Trump’s first impeachment trial, which ended in February 2020 with his acquittal on two articles, lasted 21 days. Kaine said Wednesday that it was already obvious some parts of the last trial could be jettisoned this time around — such as the two days of senator questions that were presented to the managers and the defense team.
“If you just used the template from last year, you could see some pieces of the trial from last year that might get foreshortened,” he said. “We might decide we don’t have a lot of questions. You know, we were here and we saw it. We know what happened.”
Kaine is pitching his censure resolution to Republicans as a potentially more politically palatable alternative to convicting Trump and barring him from future office. But he is also making the case to Democrats that his resolution would have much the same effect as a conviction, by condemning the former president and laying the foundation to keep him from returning to the presidency under the terms of the 14th Amendment.
Section 3 of the amendment holds that no government official can hold office “who, having previously taken an oath . . . to support the Constitution of the United States, shall have engaged in insurrection or rebellion against the same, or given aid or comfort to the enemies thereof.”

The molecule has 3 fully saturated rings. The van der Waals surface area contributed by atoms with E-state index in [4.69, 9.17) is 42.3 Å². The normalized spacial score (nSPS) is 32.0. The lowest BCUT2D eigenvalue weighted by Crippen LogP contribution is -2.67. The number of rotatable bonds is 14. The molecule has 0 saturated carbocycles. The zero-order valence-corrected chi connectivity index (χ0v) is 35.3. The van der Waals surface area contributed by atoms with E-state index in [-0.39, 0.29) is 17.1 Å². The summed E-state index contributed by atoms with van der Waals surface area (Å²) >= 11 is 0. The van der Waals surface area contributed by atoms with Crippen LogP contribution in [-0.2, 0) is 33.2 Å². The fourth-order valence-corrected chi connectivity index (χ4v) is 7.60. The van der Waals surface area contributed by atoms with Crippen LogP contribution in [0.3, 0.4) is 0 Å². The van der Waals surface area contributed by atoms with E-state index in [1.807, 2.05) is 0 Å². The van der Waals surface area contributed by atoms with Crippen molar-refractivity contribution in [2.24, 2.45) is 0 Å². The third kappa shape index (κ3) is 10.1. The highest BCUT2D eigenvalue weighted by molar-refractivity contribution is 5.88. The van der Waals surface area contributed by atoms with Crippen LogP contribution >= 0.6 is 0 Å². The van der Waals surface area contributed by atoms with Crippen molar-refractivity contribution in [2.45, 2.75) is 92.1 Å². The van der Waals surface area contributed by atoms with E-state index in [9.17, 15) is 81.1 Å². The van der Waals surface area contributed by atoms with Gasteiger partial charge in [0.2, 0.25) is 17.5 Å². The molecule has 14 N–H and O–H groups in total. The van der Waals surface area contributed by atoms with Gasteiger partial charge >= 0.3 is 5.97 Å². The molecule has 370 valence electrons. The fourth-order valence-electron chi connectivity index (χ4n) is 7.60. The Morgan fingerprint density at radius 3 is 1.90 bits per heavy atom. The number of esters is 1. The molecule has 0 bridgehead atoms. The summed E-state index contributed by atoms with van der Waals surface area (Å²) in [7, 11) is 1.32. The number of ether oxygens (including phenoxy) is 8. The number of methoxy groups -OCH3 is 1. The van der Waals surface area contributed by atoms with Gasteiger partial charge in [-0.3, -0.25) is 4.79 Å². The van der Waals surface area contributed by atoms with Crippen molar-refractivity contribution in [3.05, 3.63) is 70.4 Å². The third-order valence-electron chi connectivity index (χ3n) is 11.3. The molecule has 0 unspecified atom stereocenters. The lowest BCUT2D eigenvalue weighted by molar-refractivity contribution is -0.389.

The provision, ratified in 1868, was written to keep avowed Confederates out of government office. It has been unevenly and infrequently applied since, and there is scant precedent or case law to determine who has the authority to disqualify a president or any other non-congressional official.
Kaine said his resolution would echo the amendment’s language, calling the Capitol attack “an insurrection against the Constitution of the United States” and finding that Trump “gave aid and comfort” to it.
“It’s more than just a censure, saying, ‘Hey, you did wrong,’ ” he said. “It makes a factual finding under the precise language of the 14th Amendment that would likely put an obstacle in Donald Trump’s path if he were to run for office again.”
Laurence Tribe, a Harvard Law professor, said invoking the 14th Amendment provision is “much more complex than some people assume” and said simply passing a resolution as Kaine is proposing would not be sufficient to bar Trump from office.
“I worry about the cop-out of a condemnatory censure, which Senators shouldn’t be led to think gets them off the hook of having to convict the former president under the Article of Impeachment,” he wrote in an email.
Kaine acknowledged the legal ambiguities but argued that they are no more daunting than the legal issues Trump would raise were he to be convicted and barred from future office.
“Just as the question of impeachment after you’ve left office is not ironclad one way or the other, this one is not ironclad,” Kaine said. “It leaves the door open for folks to make arguments down the road.”
It remains unclear whether the censure measure can attract more than the five Republican senators who joined Democrats in Tuesday’s test vote.